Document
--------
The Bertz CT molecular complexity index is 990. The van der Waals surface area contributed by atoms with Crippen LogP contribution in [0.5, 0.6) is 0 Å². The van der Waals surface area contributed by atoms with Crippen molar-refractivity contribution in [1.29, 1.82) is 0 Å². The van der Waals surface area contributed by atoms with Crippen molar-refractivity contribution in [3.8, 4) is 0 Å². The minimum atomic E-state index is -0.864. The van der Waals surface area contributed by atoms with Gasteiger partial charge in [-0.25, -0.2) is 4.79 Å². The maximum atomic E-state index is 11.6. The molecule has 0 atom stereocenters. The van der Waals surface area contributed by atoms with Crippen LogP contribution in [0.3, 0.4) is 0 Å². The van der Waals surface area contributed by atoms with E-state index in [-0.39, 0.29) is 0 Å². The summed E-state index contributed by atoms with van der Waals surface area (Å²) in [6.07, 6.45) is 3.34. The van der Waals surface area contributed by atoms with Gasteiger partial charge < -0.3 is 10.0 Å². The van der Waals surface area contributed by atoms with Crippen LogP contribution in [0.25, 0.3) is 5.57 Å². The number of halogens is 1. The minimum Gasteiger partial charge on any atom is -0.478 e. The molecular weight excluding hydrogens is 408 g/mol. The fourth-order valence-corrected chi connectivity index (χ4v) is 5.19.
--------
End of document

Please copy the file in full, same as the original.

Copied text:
The Bertz CT molecular complexity index is 990. The van der Waals surface area contributed by atoms with Crippen LogP contribution in [0.5, 0.6) is 0 Å². The van der Waals surface area contributed by atoms with Crippen molar-refractivity contribution in [1.29, 1.82) is 0 Å². The van der Waals surface area contributed by atoms with Crippen molar-refractivity contribution in [3.8, 4) is 0 Å². The minimum atomic E-state index is -0.864. The van der Waals surface area contributed by atoms with Gasteiger partial charge in [-0.25, -0.2) is 4.79 Å². The maximum atomic E-state index is 11.6. The molecule has 0 atom stereocenters. The van der Waals surface area contributed by atoms with Crippen LogP contribution in [0.3, 0.4) is 0 Å². The van der Waals surface area contributed by atoms with E-state index in [-0.39, 0.29) is 0 Å². The summed E-state index contributed by atoms with van der Waals surface area (Å²) in [6.07, 6.45) is 3.34. The van der Waals surface area contributed by atoms with Gasteiger partial charge < -0.3 is 10.0 Å². The van der Waals surface area contributed by atoms with Crippen LogP contribution in [0.25, 0.3) is 5.57 Å². The number of halogens is 1. The minimum Gasteiger partial charge on any atom is -0.478 e. The molecular weight excluding hydrogens is 408 g/mol. The fourth-order valence-corrected chi connectivity index (χ4v) is 5.19.